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radient heat

RandallRandall Posts: 3Member
I am thinking of putting in a Radientec radient heat system in my home in northern NH. Right now I have a Rinnai tankless hot water system (propane)for my hot water. I am wondering can I hook up the Rinnai with a flat plate heat exchanger to heat my floors? I will have a 50-50 mix of antifreeze in the floor. Would a gas hot water heater that Radientec recommends be better? Would a boiler br better? Is there a better system than Radientec?
I plan on doing all of the installation myself. Any help or other suggestions would be appreciated.


  • Mitch_4Mitch_4 Posts: 955Member

    search rantiantec here put in no date and peruse the 162 results.

    Be ready...the concensus is generally opposed to them as there is no basis for their design (heat loss? we don't need a stinkin heatloss!!)

    basically they run on a you got floor we got school.
  • RudnaeRudnae Posts: 47Member
    That depends...

    As far as I know, you can only use the commercial unit to provide dual purpose heat and domestic hot water. If its not the commercial unit you will void your warranty. As far as equipment selection, as many wallies will tell you, start with a heat loss and go from there. Honestly the last thing I want to see anyone use to heat their house is a hot water heater. Maybe you could find a pro using the appropriate section on this website, and those fella's could give you some advice. You're heading in the right direction but you need to beware the low bidder. Good Luck!

  • hrhr Posts: 6,106Member
    What size project?

    how many zones, what temperature requirements, heat loads per room?

    These are some of the questions that you need to answer before you size and select equipment.

    There are some nice dual units available. Bradford White and Lochinvar offer several sizes of basic tank water heaters with a radiant coil inside.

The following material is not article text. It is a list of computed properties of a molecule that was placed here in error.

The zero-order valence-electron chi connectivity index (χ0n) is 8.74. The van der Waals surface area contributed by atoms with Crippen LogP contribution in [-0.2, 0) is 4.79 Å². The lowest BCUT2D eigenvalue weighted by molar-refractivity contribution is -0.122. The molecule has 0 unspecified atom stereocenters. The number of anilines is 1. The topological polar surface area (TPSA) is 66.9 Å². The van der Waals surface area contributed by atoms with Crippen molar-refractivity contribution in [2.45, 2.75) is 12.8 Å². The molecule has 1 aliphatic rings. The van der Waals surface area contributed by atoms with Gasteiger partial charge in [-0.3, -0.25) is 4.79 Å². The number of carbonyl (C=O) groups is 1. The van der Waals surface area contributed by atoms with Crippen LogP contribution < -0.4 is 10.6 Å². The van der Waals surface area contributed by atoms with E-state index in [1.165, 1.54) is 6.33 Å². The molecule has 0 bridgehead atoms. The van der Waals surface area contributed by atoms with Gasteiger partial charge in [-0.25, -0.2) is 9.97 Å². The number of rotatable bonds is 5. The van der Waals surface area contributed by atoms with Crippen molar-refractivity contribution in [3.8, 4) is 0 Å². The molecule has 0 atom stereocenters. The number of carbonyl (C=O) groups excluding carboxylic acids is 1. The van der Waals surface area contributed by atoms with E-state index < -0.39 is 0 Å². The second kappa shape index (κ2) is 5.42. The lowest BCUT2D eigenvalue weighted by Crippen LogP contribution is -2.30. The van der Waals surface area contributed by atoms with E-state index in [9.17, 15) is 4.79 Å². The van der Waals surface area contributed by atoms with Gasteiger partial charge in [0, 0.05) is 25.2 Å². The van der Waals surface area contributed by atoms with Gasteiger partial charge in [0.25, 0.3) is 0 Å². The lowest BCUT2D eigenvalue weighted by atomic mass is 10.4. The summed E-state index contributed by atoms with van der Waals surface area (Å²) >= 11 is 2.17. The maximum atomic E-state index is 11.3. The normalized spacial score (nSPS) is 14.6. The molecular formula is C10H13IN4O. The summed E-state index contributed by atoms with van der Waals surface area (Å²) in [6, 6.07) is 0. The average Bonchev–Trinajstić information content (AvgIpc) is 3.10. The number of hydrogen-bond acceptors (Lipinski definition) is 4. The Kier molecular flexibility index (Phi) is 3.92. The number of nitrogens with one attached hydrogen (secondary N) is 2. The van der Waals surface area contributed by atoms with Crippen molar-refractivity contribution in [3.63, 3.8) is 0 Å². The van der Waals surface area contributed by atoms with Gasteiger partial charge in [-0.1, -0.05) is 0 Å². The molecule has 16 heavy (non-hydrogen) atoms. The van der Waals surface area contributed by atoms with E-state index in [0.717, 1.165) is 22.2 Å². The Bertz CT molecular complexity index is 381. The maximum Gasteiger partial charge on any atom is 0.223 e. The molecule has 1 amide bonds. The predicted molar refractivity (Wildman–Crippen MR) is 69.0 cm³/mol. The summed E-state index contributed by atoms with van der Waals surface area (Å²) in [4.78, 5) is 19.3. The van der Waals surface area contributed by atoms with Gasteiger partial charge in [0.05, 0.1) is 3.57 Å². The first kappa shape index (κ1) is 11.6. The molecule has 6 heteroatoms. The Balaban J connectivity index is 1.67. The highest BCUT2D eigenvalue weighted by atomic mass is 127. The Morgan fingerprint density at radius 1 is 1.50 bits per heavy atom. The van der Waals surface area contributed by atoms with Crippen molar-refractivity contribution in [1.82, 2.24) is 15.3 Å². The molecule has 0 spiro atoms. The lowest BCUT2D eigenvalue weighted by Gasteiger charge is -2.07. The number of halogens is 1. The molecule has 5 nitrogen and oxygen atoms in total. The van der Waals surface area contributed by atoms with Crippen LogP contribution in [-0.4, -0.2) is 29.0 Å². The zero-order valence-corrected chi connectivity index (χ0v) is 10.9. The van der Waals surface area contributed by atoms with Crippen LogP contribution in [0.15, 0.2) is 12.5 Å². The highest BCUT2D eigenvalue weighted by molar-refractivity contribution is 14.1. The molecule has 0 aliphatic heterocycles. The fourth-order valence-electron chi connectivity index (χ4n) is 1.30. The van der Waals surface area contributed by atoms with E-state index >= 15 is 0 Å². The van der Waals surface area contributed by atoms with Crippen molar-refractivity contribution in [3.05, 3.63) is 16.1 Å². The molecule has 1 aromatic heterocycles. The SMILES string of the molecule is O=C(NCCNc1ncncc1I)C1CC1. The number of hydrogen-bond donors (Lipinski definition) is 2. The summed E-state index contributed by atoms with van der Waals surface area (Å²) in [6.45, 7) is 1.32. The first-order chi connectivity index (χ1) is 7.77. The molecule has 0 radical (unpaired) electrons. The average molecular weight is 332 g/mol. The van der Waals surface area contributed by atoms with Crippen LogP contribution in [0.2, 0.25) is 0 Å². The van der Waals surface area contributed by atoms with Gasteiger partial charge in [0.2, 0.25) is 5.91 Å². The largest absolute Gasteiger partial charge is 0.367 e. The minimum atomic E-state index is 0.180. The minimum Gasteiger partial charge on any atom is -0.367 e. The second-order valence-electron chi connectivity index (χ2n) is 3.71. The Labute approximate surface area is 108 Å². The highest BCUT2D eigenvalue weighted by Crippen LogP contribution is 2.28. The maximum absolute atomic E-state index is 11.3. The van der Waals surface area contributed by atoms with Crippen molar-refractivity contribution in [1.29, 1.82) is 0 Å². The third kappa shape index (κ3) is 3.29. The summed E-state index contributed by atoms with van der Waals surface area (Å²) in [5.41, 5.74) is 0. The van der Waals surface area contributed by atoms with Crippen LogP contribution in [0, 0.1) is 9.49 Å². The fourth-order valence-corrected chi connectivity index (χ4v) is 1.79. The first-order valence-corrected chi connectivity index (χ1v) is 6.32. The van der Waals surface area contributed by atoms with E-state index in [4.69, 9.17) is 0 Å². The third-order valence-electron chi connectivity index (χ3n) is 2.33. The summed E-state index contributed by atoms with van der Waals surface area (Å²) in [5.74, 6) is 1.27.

HTP offers condensing high efficiency tank heaters with coil for radiant inside.

    Plenty of options for dedicated boilers.

    hot rod

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  • ALH_4ALH_4 Posts: 1,790Member

    From what I have seen of jobs designed and sold by Radiantec, the quality of the products and methods is quite low. What method of radiant floor installation are you planning to use? As Hot Rod said, the size of the project is an important factor in determining what heat source is appropriate. Have you done a heat loss calculation? If not, there is a "Heat Loss Calcs" link at the top of this page. An accurate room-by-room heat loss is imperative as the first step of planning a heating system. Are you planning to use outdoor reset?
  • RandallRandall Posts: 3Member

    I have not yet done a heat loss study but I will soon. I will have 4 zones (one is a small bathroom) I only need a heater for the floor since I alraedy have the Rinnai for my hot water.
  • ALH_4ALH_4 Posts: 1,790Member
    Closed Loop Heating Box

    These guys specialize in this sort of system. Be absolutely sure your system is closed loop and does not circulate your domestic water through the floor.
  • reading material & drawing

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  • RandallRandall Posts: 3Member
    more info

    In addition, I am looking to heat about 700sq ft on the ground floor, 200sq ft on the second floor now and we will put in a garage that will be 480 sq ft slab with another 480sq ft of living space above it.
  • hrhr Posts: 6,106Member
    The loads and how much

    you want to spend to cover them are really the only two questions you need to answer.

    It could be done with a basic water heater on the low cost end, or a modulating condensing boiler with solar interface, or a ground source heat puymp on the high end. And there are dozens of options in the middle.

    I'm not a huge fan of forcing an instantanous DHW heater into thinking it's a radiant boiler and DHW generator via a heat exchanger. But it is possible and there is even a product on the market to accomplish that, The Heating Box..

    It's possible to build your own HX interface but you need to know and understand GPM, head, pressure drop, pump curves, delta T and a bunch of other hydronic lingo and how it all applies.

    It sounds like you are looking at two temperatures or more for slabs and framed floor applications on the upper level??

    It might be money well spent to have a hydronics pro design and size the system, then you can shop for equipment options.

    Or throw a dart at the wall :)

    hot rod

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